Funding: Support from the South Australian branch of the Brain Foundation and the University of Adelaide Faculty of Health Sciences is acknowledged.
Reasons for admission to hospital for Parkinson’s disease
Article first published online: 7 JUL 2006
2006 Royal Australasian College of Physicians
Internal Medicine Journal
Volume 36, Issue 8, pages 524–526, August 2006
How to Cite
Temlett, J. A. and Thompson, P. D. (2006), Reasons for admission to hospital for Parkinson’s disease. Internal Medicine Journal, 36: 524–526. doi: 10.1111/j.1445-5994.2006.01123.x
Potential conflicts of interest: None.
- Issue published online: 7 JUL 2006
- Article first published online: 7 JUL 2006
- Received 19 July 2005; accepted 20 October 2005.
- Parkinson’s disease;
- hospital admission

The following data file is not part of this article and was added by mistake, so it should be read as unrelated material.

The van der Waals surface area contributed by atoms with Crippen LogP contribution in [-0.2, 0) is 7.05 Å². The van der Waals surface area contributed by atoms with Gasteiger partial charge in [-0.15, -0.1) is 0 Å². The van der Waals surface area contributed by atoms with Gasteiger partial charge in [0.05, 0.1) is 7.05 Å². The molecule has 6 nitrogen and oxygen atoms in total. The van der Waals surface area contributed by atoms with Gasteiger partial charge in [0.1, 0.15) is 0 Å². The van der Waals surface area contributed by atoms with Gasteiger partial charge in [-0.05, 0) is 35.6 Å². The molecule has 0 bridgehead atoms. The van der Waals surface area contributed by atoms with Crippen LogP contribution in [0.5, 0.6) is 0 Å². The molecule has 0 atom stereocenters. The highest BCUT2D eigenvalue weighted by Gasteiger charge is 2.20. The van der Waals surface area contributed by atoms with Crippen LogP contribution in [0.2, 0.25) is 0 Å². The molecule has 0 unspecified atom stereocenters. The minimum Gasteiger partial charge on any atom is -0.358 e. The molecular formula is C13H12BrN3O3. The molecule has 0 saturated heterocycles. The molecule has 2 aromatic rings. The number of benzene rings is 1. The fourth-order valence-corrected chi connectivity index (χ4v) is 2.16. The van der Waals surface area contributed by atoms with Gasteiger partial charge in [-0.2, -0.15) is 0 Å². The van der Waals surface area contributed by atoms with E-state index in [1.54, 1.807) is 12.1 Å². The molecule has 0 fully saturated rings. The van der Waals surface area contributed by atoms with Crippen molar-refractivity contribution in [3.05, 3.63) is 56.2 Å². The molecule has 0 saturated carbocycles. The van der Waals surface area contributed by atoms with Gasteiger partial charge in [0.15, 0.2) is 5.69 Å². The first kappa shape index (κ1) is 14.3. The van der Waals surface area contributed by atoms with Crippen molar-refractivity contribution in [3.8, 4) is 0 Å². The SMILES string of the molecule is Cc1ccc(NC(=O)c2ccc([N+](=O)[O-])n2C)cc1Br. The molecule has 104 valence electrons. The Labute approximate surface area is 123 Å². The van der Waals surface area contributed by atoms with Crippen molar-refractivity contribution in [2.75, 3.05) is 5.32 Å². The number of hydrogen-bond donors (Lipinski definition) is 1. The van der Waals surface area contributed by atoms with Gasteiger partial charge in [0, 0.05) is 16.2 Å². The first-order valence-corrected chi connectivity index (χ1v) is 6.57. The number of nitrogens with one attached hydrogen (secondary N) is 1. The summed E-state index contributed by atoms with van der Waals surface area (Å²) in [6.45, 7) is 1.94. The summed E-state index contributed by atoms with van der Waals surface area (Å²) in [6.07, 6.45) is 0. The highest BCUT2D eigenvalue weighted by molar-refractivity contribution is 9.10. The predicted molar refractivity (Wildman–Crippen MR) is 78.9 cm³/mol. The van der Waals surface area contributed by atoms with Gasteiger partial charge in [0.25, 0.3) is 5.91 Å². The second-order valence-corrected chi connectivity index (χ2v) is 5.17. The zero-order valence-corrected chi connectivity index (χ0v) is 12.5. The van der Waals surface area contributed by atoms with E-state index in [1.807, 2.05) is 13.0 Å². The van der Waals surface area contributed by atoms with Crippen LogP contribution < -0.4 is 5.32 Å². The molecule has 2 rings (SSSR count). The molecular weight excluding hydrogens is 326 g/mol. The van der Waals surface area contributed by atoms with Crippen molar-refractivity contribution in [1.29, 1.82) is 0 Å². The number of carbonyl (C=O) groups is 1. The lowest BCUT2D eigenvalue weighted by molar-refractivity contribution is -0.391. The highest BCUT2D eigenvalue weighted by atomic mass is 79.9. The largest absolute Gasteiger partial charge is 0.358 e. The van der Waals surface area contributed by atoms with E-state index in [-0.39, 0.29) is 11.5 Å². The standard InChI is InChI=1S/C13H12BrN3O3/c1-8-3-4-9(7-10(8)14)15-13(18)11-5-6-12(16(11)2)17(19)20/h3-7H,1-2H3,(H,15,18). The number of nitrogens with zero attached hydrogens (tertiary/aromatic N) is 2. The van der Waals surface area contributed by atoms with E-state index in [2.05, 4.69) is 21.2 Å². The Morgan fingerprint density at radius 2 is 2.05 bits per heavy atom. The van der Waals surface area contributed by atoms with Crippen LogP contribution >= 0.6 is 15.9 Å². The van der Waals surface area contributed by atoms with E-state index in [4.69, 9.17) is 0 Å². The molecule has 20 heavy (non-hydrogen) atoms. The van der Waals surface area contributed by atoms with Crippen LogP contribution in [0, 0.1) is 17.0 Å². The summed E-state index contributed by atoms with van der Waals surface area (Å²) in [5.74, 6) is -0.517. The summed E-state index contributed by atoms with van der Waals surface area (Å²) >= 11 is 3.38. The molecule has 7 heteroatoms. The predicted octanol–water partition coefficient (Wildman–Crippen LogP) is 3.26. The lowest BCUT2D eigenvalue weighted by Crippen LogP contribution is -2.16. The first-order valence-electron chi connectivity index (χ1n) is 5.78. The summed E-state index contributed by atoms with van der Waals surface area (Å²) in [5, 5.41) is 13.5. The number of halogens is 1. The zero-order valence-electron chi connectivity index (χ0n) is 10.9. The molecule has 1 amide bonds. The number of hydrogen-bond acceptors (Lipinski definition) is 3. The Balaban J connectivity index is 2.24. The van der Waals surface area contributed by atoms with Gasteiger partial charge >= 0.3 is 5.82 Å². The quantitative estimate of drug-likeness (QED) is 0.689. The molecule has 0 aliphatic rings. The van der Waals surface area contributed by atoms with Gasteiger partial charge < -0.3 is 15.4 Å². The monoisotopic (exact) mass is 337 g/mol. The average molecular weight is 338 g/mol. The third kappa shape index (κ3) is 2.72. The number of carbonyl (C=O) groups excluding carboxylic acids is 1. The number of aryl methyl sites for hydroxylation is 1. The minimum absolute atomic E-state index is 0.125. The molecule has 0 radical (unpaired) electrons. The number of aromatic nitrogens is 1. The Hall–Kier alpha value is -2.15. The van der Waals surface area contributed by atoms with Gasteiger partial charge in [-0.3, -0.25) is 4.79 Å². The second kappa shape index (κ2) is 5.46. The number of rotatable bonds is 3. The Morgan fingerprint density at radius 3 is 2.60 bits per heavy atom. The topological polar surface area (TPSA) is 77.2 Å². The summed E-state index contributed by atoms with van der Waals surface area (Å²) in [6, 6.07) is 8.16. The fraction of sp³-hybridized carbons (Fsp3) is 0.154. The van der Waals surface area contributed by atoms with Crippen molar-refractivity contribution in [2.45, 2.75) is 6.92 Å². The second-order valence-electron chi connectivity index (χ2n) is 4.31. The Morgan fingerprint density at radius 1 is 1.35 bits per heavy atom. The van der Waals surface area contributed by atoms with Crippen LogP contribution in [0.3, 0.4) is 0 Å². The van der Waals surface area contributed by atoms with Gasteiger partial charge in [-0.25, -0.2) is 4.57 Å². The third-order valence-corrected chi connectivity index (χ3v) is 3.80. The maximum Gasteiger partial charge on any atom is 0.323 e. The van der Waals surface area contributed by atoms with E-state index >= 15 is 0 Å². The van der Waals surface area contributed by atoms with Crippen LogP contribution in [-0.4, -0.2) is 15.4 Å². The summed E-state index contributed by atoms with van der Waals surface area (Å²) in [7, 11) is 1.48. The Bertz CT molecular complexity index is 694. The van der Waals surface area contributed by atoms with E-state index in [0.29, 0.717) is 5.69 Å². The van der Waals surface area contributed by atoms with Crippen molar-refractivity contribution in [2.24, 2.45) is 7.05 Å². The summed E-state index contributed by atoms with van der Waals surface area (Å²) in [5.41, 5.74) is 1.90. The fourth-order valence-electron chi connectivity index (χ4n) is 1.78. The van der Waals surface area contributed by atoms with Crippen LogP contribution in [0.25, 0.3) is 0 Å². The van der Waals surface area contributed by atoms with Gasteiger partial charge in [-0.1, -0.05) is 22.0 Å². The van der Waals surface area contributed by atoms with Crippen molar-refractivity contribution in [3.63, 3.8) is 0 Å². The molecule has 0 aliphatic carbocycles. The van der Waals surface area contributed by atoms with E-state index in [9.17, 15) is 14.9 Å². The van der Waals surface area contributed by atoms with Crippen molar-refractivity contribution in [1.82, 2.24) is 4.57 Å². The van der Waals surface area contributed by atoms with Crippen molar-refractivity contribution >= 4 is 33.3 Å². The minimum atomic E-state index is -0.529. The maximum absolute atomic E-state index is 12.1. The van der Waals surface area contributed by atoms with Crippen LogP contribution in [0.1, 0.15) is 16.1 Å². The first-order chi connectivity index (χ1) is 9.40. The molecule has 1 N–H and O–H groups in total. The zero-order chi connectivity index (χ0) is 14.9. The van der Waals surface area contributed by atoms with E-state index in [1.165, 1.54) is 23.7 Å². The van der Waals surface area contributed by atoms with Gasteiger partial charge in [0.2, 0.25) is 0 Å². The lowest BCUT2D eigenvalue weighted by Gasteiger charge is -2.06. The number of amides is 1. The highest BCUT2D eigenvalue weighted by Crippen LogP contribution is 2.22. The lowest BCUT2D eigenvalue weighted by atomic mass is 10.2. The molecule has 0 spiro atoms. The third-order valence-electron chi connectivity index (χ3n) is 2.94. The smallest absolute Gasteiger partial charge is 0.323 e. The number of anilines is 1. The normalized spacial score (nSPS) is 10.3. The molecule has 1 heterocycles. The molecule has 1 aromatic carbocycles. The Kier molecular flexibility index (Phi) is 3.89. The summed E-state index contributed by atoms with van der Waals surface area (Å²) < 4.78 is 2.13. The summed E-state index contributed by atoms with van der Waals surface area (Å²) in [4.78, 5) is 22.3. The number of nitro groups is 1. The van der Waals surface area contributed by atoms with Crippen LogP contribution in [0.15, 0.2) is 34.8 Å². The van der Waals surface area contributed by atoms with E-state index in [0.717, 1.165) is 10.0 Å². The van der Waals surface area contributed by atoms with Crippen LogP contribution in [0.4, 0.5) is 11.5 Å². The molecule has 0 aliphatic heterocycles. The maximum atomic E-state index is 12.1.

The management of Parkinson’s disease (PD) tends to focus on the presenting motor syndrome; yet, in the long term, nonmotor complications of the illness and complications of treatment become increasingly troublesome. The aims of this study were to review the reasons for 761 hospital admissions for patients with a diagnosis of PD and to determine the cause of hospitalization. Only 15% were admitted for primary management of the motor syndrome. PD was the secondary diagnosis in 645 admissions. Of the latter, 39% were admitted because of falls leading to fracture, pneumonia, encephalopathy or dementia and hypotension with syncope. Cardiac and gastrointestinal diseases accounted for a further 22% of admissions. Complications of the later stages of PD and associated treatments are more likely to lead to hospital admission than management of the primary motor syndrome. Some of the emergency hospital admissions for PD may be potentially avoidable with better planning of management in the outpatient and community setting.